(a) no property for the time being subject to a restraint order made before the relevant time

… shall form part of the assets of any such company … .

(2) Where an order mentioned in subsection (1) has been made in respect of a company …, the powers conferred upon a High Court by sections 26 to 31 and 33(2) or upon a curator bonis appointed under this chapter, shall not be exercised in respect of any property which forms part of the assets of such company … .

(3) Nothing in the Companies Act, 1973 (Act 61 of 1973), or any other law … shall be construed as prohibiting any court or curator bonis appointed under this chapter from exercising any power contemplated in subsection (2) in respect of any property or proceeds mentioned in subsection (1).

(4) For the purposes of subsection (1), “the relevant time” means –

(a) where an order for the winding-up of the company … has been made, the time of the presentation to the court concerned of the application for the winding-up …’ (my emphasis).

Background and court a quo decision

The factual matrix in this matter, which was common cause, was confined to the following:

  • 19 November 2008: A creditor files an application for the liquidation of Aquila Holdings (Pty) Ltd on the basis that the company is unable to pay its debts.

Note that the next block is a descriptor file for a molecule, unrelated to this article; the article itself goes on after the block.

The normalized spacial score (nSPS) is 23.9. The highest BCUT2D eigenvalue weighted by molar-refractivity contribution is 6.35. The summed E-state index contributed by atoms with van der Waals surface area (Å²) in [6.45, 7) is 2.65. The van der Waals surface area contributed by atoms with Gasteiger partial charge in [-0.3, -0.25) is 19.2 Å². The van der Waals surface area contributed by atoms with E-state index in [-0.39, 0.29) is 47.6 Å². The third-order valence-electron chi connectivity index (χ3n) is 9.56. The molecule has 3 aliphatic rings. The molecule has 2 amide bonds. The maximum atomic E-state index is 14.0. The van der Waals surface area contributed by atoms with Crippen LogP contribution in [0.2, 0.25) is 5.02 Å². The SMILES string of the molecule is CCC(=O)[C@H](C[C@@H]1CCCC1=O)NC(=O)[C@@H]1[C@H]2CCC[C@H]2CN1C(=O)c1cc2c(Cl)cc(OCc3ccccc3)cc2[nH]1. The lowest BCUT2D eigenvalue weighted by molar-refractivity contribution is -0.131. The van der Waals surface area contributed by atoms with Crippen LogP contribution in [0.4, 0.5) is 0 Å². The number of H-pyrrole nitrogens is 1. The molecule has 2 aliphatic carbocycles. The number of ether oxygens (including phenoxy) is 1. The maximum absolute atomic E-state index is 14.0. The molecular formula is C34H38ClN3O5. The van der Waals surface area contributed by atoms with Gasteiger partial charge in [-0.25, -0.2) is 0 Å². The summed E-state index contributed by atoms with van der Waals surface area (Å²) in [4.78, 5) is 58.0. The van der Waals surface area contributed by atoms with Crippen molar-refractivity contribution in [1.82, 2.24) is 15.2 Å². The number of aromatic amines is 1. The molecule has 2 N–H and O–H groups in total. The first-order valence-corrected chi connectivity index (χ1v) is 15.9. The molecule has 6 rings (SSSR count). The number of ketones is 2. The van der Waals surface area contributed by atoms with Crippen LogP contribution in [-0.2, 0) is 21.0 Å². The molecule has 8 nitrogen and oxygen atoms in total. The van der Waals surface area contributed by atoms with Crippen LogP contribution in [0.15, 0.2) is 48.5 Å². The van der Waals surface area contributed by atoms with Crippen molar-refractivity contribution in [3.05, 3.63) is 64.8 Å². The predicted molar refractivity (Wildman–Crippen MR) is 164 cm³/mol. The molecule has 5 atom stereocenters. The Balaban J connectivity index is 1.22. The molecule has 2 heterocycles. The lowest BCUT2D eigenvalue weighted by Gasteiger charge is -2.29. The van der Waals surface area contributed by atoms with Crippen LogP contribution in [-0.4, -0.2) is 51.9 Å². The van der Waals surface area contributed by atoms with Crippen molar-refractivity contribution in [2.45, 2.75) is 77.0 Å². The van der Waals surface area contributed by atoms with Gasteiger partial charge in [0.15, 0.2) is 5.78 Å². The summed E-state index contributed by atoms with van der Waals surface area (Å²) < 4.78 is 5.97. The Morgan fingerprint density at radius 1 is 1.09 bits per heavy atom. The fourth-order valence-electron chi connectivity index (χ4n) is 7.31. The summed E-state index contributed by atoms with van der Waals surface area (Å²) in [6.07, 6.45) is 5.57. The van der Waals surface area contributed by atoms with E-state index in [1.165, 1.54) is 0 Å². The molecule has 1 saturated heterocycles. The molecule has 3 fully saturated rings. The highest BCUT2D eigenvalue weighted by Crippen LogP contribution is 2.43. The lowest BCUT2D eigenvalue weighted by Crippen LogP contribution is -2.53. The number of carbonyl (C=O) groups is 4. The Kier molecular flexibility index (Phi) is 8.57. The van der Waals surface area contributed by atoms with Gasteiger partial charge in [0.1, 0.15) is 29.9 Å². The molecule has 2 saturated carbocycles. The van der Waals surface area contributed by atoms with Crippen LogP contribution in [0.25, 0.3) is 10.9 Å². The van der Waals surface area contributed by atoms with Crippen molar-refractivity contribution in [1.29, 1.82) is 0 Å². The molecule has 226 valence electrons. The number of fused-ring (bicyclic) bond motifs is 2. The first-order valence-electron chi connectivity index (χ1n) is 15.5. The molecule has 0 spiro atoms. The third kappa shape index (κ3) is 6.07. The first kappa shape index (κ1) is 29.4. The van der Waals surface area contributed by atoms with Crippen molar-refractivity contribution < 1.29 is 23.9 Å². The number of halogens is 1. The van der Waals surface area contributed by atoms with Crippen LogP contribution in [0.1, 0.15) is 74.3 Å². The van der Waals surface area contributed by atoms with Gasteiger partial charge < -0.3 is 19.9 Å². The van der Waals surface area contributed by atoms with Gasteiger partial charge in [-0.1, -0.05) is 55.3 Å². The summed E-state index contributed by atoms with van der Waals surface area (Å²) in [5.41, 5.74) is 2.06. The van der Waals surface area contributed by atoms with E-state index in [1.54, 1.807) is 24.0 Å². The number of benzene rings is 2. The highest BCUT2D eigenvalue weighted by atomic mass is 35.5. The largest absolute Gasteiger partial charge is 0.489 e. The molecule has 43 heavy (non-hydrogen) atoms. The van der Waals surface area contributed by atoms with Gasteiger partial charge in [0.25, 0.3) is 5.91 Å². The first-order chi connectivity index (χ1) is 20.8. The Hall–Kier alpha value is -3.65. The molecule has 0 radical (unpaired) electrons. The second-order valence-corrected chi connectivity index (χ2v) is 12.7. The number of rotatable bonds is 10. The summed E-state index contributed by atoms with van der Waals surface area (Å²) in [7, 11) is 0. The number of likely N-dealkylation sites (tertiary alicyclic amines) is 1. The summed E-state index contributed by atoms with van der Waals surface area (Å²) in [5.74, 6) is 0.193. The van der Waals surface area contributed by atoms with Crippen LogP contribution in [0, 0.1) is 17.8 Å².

• 3 July 2009: After bringing charges against the sole director and shareholder of Aquila Holdings, the National Director of Public Prosecutions (NDPP) is granted a restraint order – one of the effects of which is to place certain shares held by Aquila Holdings under the control and custody of a curator.
  • 10 March 2010: An order is granted placing Aquila Holdings under provisional liquidation, which in time is followed by a final order.

At the outset, the stance adopted by the liquidators was that the winding-up order had to trump the restraint order, as the winding-up application had been presented prior to the restraint order. This would be in keeping with s 348 of the Companies Act 61 of 1973, which provides that a winding-up of a company by the court shall be deemed to commence at the time of presentation to the court of the application (the reference is to the earlier Companies Act as the proceedings were brought under this legislation. In any event, sch 5 to the Companies Act 71 of 2008 provides that the earlier legislation continues to apply in the present circumstances). It is at this date that the hand of the law is laid on the assets of the company – establishing a ‘concursus’ of the general body of creditors, protecting their interests and erecting a barrier to the attachment and execution of the assets (s 359 of the 1973 Companies Act).